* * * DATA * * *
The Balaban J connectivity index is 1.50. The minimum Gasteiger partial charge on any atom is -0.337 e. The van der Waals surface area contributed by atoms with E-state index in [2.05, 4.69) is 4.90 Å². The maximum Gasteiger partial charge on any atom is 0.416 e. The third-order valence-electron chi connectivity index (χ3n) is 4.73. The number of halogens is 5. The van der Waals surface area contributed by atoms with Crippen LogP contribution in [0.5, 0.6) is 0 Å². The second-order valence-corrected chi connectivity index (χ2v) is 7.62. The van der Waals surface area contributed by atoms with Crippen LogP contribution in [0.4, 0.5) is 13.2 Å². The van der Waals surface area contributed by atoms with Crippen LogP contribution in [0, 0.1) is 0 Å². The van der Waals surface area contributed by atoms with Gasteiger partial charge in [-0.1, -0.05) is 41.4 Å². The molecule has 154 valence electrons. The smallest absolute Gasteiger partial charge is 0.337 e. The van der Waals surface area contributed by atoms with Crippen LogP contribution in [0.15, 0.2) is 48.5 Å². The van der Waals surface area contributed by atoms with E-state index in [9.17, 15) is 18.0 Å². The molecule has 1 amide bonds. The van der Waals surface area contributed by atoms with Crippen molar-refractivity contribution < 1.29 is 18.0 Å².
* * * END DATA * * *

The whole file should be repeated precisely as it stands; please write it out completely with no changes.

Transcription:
The Balaban J connectivity index is 1.50. The minimum Gasteiger partial charge on any atom is -0.337 e. The van der Waals surface area contributed by atoms with E-state index in [2.05, 4.69) is 4.90 Å². The maximum Gasteiger partial charge on any atom is 0.416 e. The third-order valence-electron chi connectivity index (χ3n) is 4.73. The number of halogens is 5. The van der Waals surface area contributed by atoms with Crippen LogP contribution in [0.5, 0.6) is 0 Å². The second-order valence-corrected chi connectivity index (χ2v) is 7.62. The van der Waals surface area contributed by atoms with Crippen LogP contribution in [0.4, 0.5) is 13.2 Å². The van der Waals surface area contributed by atoms with Crippen LogP contribution in [0, 0.1) is 0 Å². The van der Waals surface area contributed by atoms with Gasteiger partial charge in [-0.1, -0.05) is 41.4 Å². The molecule has 154 valence electrons. The smallest absolute Gasteiger partial charge is 0.337 e. The van der Waals surface area contributed by atoms with Crippen LogP contribution in [0.15, 0.2) is 48.5 Å². The van der Waals surface area contributed by atoms with E-state index in [9.17, 15) is 18.0 Å². The molecule has 1 amide bonds. The van der Waals surface area contributed by atoms with Crippen molar-refractivity contribution < 1.29 is 18.0 Å².